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All our Koānga Kai

Kōanga Kai – Waikawa Marae

Working around COVID-19 pandemic restrictions proved to be a challenge for Waikawa Marae in 2021, but now with “the fundamentals in place,” the benefits from the Kōanga Kai initiative can be seen through the expansion of their existing māra kai.
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Kōanga Kai – Te Hapū o Ngāti Wheke, Rāpaki

Ngāti Wheke has a rich history of kai cultivation with produce used for trade in the 19th Century. Today, Michael Parata-Peiffer of Rāpaki is working hard provide whānau within his hapū with māra kai and he’s not doing anything by halves.
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Kōanga Kai – Te Pā o Rākaihautū

At Christchurch’s Te Pā o Rākaihautū, tamariki play an important role in the development and maintenance of the school’s māra kai, while gaining a profound sense of knowledge of who they are and how they are connected to life in a much broader way.
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Kōanga Kai – Whānau Whanake

When Riwai Grace and his wife Cate decided to create a māra kai in Hoon Hay, they saw it as a way to foster intergenerational change – a place where struggling rangatahi in particular, could find comfort, connection and kai. 
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Kōanga Kai – Aweko Kai

Jade Moana believes food insecurity is Aotearoa’s “gaping wound” and with people are queuing up for food parcels at an alarming rate, she is determined to do all she can to improve things for vulnerable whānau. 
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Kōanga Kai – Hei Whakapiki Mauri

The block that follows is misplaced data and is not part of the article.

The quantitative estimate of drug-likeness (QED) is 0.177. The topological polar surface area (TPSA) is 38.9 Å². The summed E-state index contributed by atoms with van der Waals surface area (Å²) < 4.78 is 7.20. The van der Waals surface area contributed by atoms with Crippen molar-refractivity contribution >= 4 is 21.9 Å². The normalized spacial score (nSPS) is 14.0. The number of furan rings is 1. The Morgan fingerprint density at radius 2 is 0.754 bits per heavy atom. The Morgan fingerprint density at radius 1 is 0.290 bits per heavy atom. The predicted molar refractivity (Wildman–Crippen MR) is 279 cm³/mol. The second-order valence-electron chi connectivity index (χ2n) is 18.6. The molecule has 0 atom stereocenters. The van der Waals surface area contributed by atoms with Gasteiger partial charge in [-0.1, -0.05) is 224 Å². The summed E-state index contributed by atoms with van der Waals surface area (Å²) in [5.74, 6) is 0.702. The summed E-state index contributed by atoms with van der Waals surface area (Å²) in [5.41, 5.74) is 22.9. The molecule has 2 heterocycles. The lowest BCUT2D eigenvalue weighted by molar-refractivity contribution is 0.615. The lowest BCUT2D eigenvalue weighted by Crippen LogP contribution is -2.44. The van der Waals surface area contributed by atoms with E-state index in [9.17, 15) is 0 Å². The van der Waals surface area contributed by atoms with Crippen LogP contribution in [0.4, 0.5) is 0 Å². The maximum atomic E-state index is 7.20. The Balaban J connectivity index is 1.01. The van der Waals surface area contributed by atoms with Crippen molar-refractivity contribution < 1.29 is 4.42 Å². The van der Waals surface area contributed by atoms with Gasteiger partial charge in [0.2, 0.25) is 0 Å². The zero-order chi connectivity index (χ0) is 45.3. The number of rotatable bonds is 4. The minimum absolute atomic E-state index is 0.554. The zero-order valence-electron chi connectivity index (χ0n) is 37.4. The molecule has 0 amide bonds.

Ruth Jones, Kaiwhakahaere of Hei Whakapiki Mauri, calls Te Pūtahitanga’s Kōanga Kai initiative “inspired” and says supporting whānau to develop their own māra kai has many benefits beyond food security and the provision of fresh, healthy kai.
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Kōanga Kai – Koha Kai

Janice Lee started Koha Kai in 2015 as a way to provide to support and develop the skills of a small group of people, many of whom were living with disabilities. The initiative has flourished and in the past seven years, there have been big changes.
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Kōanga Kai – Uruuruwhenua

For Alva Bennett of Uruuruwhenua Health in Alexandra, the Te Pūtahitanga o Te Waipounamu Kōanga Kai initiative has provided the opportunity to watch whānau grow with their gardens.
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Kōanga Kai – Whare Manaaki

With Whare Manaaki’s association with Te Pūtahitanga and its Kōanga Kai initiative, there’s been a huge growth in community spirit and wellbeing
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Kōanga Kai – Te Hā o Kawatiri

Westport is no stranger to natural disasters and if recent major flooding has highlighted anything, it is the need for people to become resilient and self-sufficient.
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